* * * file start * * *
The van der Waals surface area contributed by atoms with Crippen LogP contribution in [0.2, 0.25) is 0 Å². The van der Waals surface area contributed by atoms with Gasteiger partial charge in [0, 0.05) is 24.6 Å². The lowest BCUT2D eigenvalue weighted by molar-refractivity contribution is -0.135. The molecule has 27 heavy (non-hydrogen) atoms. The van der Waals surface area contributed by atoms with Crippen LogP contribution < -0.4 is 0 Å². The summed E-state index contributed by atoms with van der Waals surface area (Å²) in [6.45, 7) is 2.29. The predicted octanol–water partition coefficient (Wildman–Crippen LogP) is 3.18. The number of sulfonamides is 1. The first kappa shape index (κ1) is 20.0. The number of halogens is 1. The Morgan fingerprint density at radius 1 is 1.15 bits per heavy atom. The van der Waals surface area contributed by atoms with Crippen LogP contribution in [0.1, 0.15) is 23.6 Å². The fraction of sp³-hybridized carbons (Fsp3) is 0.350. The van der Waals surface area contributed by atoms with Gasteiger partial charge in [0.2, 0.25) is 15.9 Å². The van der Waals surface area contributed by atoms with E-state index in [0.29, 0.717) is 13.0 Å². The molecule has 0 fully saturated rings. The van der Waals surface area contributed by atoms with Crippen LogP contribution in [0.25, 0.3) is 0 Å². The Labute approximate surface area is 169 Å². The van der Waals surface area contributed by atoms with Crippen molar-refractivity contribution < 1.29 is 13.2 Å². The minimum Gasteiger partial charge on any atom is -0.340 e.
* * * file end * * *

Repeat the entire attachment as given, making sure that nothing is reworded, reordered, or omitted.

The van der Waals surface area contributed by atoms with Crippen LogP contribution in [0.2, 0.25) is 0 Å². The van der Waals surface area contributed by atoms with Gasteiger partial charge in [0, 0.05) is 24.6 Å². The lowest BCUT2D eigenvalue weighted by molar-refractivity contribution is -0.135. The molecule has 27 heavy (non-hydrogen) atoms. The van der Waals surface area contributed by atoms with Crippen LogP contribution < -0.4 is 0 Å². The summed E-state index contributed by atoms with van der Waals surface area (Å²) in [6.45, 7) is 2.29. The predicted octanol–water partition coefficient (Wildman–Crippen LogP) is 3.18. The number of sulfonamides is 1. The first kappa shape index (κ1) is 20.0. The number of halogens is 1. The Morgan fingerprint density at radius 1 is 1.15 bits per heavy atom. The van der Waals surface area contributed by atoms with Crippen LogP contribution in [0.1, 0.15) is 23.6 Å². The fraction of sp³-hybridized carbons (Fsp3) is 0.350. The van der Waals surface area contributed by atoms with Gasteiger partial charge in [0.2, 0.25) is 15.9 Å². The van der Waals surface area contributed by atoms with E-state index in [0.29, 0.717) is 13.0 Å². The molecule has 0 fully saturated rings. The van der Waals surface area contributed by atoms with Crippen LogP contribution in [0.25, 0.3) is 0 Å². The Labute approximate surface area is 169 Å². The van der Waals surface area contributed by atoms with Crippen molar-refractivity contribution < 1.29 is 13.2 Å². The minimum Gasteiger partial charge on any atom is -0.340 e.